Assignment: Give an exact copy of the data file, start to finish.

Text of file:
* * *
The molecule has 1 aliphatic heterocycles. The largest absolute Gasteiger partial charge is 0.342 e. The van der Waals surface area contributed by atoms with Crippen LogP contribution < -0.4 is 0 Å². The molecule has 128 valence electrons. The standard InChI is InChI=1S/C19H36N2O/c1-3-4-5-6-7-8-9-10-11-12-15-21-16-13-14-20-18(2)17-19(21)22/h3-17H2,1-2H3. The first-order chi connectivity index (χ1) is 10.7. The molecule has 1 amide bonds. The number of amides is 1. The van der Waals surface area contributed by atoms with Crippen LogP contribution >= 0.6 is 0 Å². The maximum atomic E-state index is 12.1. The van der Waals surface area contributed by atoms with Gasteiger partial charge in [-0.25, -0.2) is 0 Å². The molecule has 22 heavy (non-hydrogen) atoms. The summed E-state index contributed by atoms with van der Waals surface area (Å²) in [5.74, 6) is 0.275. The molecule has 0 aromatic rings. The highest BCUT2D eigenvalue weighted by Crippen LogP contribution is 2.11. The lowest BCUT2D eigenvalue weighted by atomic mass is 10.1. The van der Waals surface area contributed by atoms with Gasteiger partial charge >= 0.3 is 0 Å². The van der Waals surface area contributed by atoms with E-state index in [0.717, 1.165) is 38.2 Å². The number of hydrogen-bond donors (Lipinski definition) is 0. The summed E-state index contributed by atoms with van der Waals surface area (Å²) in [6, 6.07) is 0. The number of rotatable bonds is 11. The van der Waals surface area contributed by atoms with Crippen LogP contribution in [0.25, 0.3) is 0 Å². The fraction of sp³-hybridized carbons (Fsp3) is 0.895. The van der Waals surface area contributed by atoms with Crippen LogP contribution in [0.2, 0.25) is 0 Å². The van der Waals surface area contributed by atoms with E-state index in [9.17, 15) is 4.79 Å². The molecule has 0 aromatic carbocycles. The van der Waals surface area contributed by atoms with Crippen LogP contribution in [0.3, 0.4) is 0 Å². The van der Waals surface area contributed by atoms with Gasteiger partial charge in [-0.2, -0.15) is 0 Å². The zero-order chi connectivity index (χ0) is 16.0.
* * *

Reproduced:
The molecule has 1 aliphatic heterocycles. The largest absolute Gasteiger partial charge is 0.342 e. The van der Waals surface area contributed by atoms with Crippen LogP contribution < -0.4 is 0 Å². The molecule has 128 valence electrons. The standard InChI is InChI=1S/C19H36N2O/c1-3-4-5-6-7-8-9-10-11-12-15-21-16-13-14-20-18(2)17-19(21)22/h3-17H2,1-2H3. The first-order chi connectivity index (χ1) is 10.7. The molecule has 1 amide bonds. The number of amides is 1. The van der Waals surface area contributed by atoms with Crippen LogP contribution >= 0.6 is 0 Å². The maximum atomic E-state index is 12.1. The van der Waals surface area contributed by atoms with Gasteiger partial charge in [-0.25, -0.2) is 0 Å². The molecule has 22 heavy (non-hydrogen) atoms. The summed E-state index contributed by atoms with van der Waals surface area (Å²) in [5.74, 6) is 0.275. The molecule has 0 aromatic rings. The highest BCUT2D eigenvalue weighted by Crippen LogP contribution is 2.11. The lowest BCUT2D eigenvalue weighted by atomic mass is 10.1. The van der Waals surface area contributed by atoms with Gasteiger partial charge >= 0.3 is 0 Å². The van der Waals surface area contributed by atoms with E-state index in [0.717, 1.165) is 38.2 Å². The number of hydrogen-bond donors (Lipinski definition) is 0. The summed E-state index contributed by atoms with van der Waals surface area (Å²) in [6, 6.07) is 0. The number of rotatable bonds is 11. The van der Waals surface area contributed by atoms with Crippen LogP contribution in [0.25, 0.3) is 0 Å². The fraction of sp³-hybridized carbons (Fsp3) is 0.895. The van der Waals surface area contributed by atoms with Crippen LogP contribution in [0.2, 0.25) is 0 Å². The van der Waals surface area contributed by atoms with E-state index in [9.17, 15) is 4.79 Å². The molecule has 0 aromatic carbocycles. The van der Waals surface area contributed by atoms with Crippen LogP contribution in [0.3, 0.4) is 0 Å². The van der Waals surface area contributed by atoms with Gasteiger partial charge in [-0.2, -0.15) is 0 Å². The zero-order chi connectivity index (χ0) is 16.0.